As we all know the back squat is an amazing movement to have in your training. You may hate it or you may love it, either which way you should never neglect it.
If you have done some front squats and back squats in you training, you may know what the benefits and differences are between the two. Personally, I try to use different variations with my clients training program and my own.
Targets the posterior chain
Squatting with a bar on your back requires you have slight forward lean therefore it loads the posterior chain mainly your glutes and hamstrings. So, if you are looking to build strength, size or power in your posterior chain using the back squat may help you.
Builds overall strength
The back squat allows you to carry much heavier weights out of all the squat variations. With more weight, this increases your strength potential.
Great athletic carryover
Because the back squat loads the hips and hamstring which are muscles that help with hip extension. Athletes can increase their sprinting and jumping abilities by having a stronger and more explosive hip extension.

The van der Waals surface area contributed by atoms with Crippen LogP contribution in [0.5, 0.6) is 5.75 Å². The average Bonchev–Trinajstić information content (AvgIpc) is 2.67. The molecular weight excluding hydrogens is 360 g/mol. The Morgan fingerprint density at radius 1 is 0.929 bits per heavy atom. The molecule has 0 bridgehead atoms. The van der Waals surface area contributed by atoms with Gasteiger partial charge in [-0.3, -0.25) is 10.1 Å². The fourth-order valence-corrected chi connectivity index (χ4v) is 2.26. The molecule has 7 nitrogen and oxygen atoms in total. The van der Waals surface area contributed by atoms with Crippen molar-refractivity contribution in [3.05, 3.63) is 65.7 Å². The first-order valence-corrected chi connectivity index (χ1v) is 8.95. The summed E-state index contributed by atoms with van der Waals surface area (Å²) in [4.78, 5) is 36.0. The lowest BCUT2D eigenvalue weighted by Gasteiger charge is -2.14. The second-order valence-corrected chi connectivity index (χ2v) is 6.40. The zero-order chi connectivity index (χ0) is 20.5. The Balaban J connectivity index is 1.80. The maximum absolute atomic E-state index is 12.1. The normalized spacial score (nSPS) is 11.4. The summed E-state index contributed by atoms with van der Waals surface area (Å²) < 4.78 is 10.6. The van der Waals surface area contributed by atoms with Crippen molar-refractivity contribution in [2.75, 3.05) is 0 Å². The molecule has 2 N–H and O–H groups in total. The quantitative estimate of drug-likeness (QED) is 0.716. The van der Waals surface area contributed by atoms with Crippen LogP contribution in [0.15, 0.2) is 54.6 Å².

These are just a few of the benefits you gain from a back squat. We can get into how it helps certain problems and how it can help hormones and such but that is for another time.
Performing the Back Squat
Step 1: Stand under a bar and have it rest on your traps.
Step 2: Pull the bar on your traps by keeping your lats tight and bending the bar on your back.
Step 3: Keep your back tight by squeezing lats and your shoulder blades together.
Step 4: Push your knees slightly out to open your hips.
Step 5: While keeping your body weight on your midfoot and a neutral spine, slowly lower your hips straight down.
Step 6: As you reach the parallel pause.
Step 7: As you come up, keep your weight midfoot and as you extend your knees squeeze your glutes
There are so many ways you can progress your back squat. This depends on what you are looking to achieve. For general population, I would recommend progressing by adding 2kg / 5lb of weight every training session or increase time under tension by slowing down your squat or adding pauses in your rep.
As for athletes, you can start to add accommodating resistance like bands and chains into your training to help with stability and explosiveness.
Of course general population and athletes can progress either way, progress up based on your training goals.
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